Source: Bloomberg, FactSet,
TCW Portfolio characteristics and holdings are subject to change at any time.

Value vs. Growth

As it pertains to value versus growth in the U.S., we believe the pendulum may turn in favor of value. The uptick for value has room to grow as the ratio of price-to-book for growth-value is nearly at two-standard deviations below the mean. The last time this extreme was hit (November 1999), the trend soon reversed and led to value outperforming growth significantly.

Relative Price-to-Book – Value Versus Growth
The Uptick for Value in 2017 Has Room to Grow

Source: Russell, TCW
P/B is price-to-book ratio. Valuation is calculated by dividing P/B ratio of value stocks by P/B ratio of growth stocks.

Large Value vs. Large Growth

10-Year Rolling Excess Returns

January 1940 to July 2017

Source: FactSet, Bloomberg, TCW Portfolio Analytics Russell Investment Group is the source and owner of the trademarks, service marks and copyrights related to the Russell Indexes. Russell® is a trademark of Russell Investment Group

Downside Risks

United States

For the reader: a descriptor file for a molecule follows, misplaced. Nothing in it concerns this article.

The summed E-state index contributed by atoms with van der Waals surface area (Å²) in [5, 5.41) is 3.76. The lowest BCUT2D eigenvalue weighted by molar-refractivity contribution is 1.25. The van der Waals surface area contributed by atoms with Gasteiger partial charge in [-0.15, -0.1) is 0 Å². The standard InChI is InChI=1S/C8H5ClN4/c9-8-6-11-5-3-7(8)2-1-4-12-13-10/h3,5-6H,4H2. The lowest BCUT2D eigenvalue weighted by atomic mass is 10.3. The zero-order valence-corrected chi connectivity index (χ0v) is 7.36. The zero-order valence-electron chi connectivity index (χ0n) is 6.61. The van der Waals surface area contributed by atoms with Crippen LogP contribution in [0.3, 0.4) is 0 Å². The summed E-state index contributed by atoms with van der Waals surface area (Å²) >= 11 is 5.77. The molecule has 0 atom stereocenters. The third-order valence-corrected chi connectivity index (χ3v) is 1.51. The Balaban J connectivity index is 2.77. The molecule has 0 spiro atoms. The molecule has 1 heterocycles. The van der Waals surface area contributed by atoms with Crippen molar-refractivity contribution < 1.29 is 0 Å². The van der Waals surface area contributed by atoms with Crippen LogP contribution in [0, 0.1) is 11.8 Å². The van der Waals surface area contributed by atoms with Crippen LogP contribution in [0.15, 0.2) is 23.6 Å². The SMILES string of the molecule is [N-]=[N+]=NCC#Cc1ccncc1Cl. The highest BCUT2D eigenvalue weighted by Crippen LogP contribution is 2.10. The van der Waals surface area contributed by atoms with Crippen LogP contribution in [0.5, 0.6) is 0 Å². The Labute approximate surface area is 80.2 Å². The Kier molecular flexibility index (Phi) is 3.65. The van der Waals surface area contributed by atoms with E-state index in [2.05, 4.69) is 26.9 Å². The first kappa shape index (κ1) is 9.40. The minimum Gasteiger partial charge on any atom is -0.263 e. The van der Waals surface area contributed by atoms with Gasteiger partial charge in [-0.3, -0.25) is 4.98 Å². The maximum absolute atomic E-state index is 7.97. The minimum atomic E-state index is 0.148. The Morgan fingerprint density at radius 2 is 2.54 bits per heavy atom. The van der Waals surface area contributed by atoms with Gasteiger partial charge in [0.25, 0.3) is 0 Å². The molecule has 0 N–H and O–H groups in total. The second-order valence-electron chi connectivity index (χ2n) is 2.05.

The main downside risk to our outlook in the U.S. is policy and political strife in Washington. Much has to be accomplished before year end. Earlier this year, the U.S. government agreed on $1+ trillion bill to fund the government through the end of the fiscal year (September). Time is running short as Congress has yet to raise the government’s borrowing limit (despite estimates that the Treasury will run out of money at the end of September) and it still needs to draft and pass the new government budget. Meanwhile, national health care remains very contentious with the Better Care Reconciliation Act shot down and the most recent “skinny repeal” iteration of the Affordable Care Act failing. The White House would like one more vote on health care, while it appears Congress is aiming to “squeeze in” tax reform. The recent escalation in tension between the U.S. and North Korea along with the upcoming fiscal cliff already have been a drag on U.S. and worldwide markets with major indices down 1-3% over the two weeks ending Friday, August 18th (S&P 500 -2.1%, Euro Stoxx -1.7%, FTSE -2.1%, Hang Seng -2.2%, Nikkei -2.9%, MSCI EAFE, -1.7%, and MSCI EM -1.4%).